"Winning the World Cup was secondary to us"
How do politics and international conflicts affect sport?
by Istvan Miskolczy
image courtesy of Yako via Google
On 22, June 1986, among the frameworks of the 13thFIFA World Cup, Mexico City’s Azteca Stadion was completely filled by over 114, 000 supporting fans of both the Argentinian and the English national football team in one of the quarter-finals of the tournament. Nothing notable happened until the fifth minute of the second half, but then – the already well-known young Argentinian attacking midfielder, Diego Maradona – scored one of the most historical and contested goals in history. The worldwide famous ‘Hand of God’ goal was scored after Maradona had cut inside from the left to the penalty area and played a diagonal pass to one of his teammates, while continuing his run in the hope of a one-two movement. However, one of England’s defenders, Steve Hodge had tried to hook the ball, but he nearly missed it, hence, the ball looped into the penalty area and the running Maradona managed to finish the attack with his head. Or hand. Or with both. Who knows? The Tunisian referee allowed the goal and, by doing so, he also created the most controversial goal in the history of football.
Several experts, journalists, and even football players have been arguing since then – even nowadays – about the validity of the goal. However, the most interesting question is not the existence of the hand ball, but the political and international background of the whole match. The ten-week long Falklands War (between Argentina and Great Britain) had ended 4 years before the World Cup with an Argentinian surrender. Therefore, the encounter was seen as a lot more than a football match. Underneath, it was about the political conflict between the two countries. In 1986, the already existing rivalry between the two countries continued to rise. Both teams wanted to win because of the glory and the chance to win the World Cup, but also due to the current, tense political situation. As one Argentinian national team member, Roberto Perfumo said: “Winning the World Cup was secondary for us. Beating England was our real aim.”They were each other’s enemies not just on the pitch, but in the real political life as well, and the increasingly intensifying nationalism – by the pressure from the international media – significantly determined the atmosphere of the match and did not help to create a peaceful and calm environment for the tournament.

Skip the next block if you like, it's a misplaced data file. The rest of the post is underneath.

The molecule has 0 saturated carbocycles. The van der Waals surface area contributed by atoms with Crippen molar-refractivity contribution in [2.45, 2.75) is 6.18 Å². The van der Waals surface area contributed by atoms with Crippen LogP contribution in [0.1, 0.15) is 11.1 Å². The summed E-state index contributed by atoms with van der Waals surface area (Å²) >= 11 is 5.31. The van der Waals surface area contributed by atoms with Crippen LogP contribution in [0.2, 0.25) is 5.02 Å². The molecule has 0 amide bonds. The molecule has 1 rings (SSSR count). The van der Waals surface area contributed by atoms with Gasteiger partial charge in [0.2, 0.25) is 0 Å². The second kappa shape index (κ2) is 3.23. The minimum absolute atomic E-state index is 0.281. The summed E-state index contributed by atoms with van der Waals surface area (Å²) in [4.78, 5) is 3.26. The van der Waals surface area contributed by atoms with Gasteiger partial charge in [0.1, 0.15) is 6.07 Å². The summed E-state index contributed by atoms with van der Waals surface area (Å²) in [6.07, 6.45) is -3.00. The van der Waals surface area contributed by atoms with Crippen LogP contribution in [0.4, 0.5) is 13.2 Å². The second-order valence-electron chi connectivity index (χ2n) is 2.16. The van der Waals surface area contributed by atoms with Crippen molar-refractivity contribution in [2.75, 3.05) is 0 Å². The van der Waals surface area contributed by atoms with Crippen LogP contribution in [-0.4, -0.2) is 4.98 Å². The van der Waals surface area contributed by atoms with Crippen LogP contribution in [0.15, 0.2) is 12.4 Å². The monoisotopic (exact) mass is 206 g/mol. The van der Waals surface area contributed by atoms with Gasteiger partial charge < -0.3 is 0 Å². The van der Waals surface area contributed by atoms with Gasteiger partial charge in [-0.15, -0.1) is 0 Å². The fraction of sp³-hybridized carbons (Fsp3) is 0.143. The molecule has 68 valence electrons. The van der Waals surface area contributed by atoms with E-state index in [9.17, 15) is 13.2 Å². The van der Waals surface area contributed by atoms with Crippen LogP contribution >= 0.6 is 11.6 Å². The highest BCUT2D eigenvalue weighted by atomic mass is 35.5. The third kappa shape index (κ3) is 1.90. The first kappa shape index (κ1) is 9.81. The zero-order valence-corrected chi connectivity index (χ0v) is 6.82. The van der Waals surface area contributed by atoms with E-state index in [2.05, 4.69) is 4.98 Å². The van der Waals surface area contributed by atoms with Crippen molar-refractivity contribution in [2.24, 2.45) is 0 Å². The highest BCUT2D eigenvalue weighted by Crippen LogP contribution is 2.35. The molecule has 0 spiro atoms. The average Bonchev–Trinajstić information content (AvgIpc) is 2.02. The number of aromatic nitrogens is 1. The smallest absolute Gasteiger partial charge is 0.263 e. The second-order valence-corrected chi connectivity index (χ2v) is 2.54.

In the end, Argentina won not just this quarter-final, but the whole World Cup. From their point of view, the 2:1 victory over England was revenge for the war against Great Britain. However, according to the English national team, it was a fraud. Despite the ongoing debates, we can clearly declare that, after what happened, politics and international conflicts are heavily linked with certain sport events. In general, if two countries are in conflict, it is definite that any type of sports competitions between them will take place within tense circumstances.And yet, politics is much more than conflict. It is leaking into the everyday life and, with that, it is leaking into sports too. It is among the walls of the dressing rooms, on the two sides of the pitch, between pool lanes, and so on. There always will be a political impact on sports besides the competitiveness, strength, entertainment, and, more nowadays, money too.